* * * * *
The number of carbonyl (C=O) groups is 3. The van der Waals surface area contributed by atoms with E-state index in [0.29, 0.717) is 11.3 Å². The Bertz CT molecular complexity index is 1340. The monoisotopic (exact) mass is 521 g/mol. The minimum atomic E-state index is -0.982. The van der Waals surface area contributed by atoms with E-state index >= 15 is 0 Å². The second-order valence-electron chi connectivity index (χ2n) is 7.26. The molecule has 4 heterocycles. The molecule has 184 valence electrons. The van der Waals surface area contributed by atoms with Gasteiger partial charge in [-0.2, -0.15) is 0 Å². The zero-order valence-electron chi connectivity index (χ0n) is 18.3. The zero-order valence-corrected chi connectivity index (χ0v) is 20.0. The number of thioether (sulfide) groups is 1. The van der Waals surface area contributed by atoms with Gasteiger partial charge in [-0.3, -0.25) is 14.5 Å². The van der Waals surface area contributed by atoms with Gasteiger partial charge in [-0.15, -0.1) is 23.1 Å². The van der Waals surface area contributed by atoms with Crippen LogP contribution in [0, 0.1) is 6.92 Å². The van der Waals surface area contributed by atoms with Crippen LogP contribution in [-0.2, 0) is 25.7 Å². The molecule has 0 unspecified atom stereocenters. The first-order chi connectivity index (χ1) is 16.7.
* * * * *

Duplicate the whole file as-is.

The number of carbonyl (C=O) groups is 3. The van der Waals surface area contributed by atoms with E-state index in [0.29, 0.717) is 11.3 Å². The Bertz CT molecular complexity index is 1340. The monoisotopic (exact) mass is 521 g/mol. The minimum atomic E-state index is -0.982. The van der Waals surface area contributed by atoms with E-state index >= 15 is 0 Å². The second-order valence-electron chi connectivity index (χ2n) is 7.26. The molecule has 4 heterocycles. The molecule has 184 valence electrons. The van der Waals surface area contributed by atoms with Gasteiger partial charge in [-0.2, -0.15) is 0 Å². The zero-order valence-electron chi connectivity index (χ0n) is 18.3. The zero-order valence-corrected chi connectivity index (χ0v) is 20.0. The number of thioether (sulfide) groups is 1. The van der Waals surface area contributed by atoms with Gasteiger partial charge in [-0.3, -0.25) is 14.5 Å². The van der Waals surface area contributed by atoms with Gasteiger partial charge in [-0.15, -0.1) is 23.1 Å². The van der Waals surface area contributed by atoms with Crippen LogP contribution in [0, 0.1) is 6.92 Å². The van der Waals surface area contributed by atoms with Crippen LogP contribution in [-0.2, 0) is 25.7 Å². The molecule has 0 unspecified atom stereocenters. The first-order chi connectivity index (χ1) is 16.7.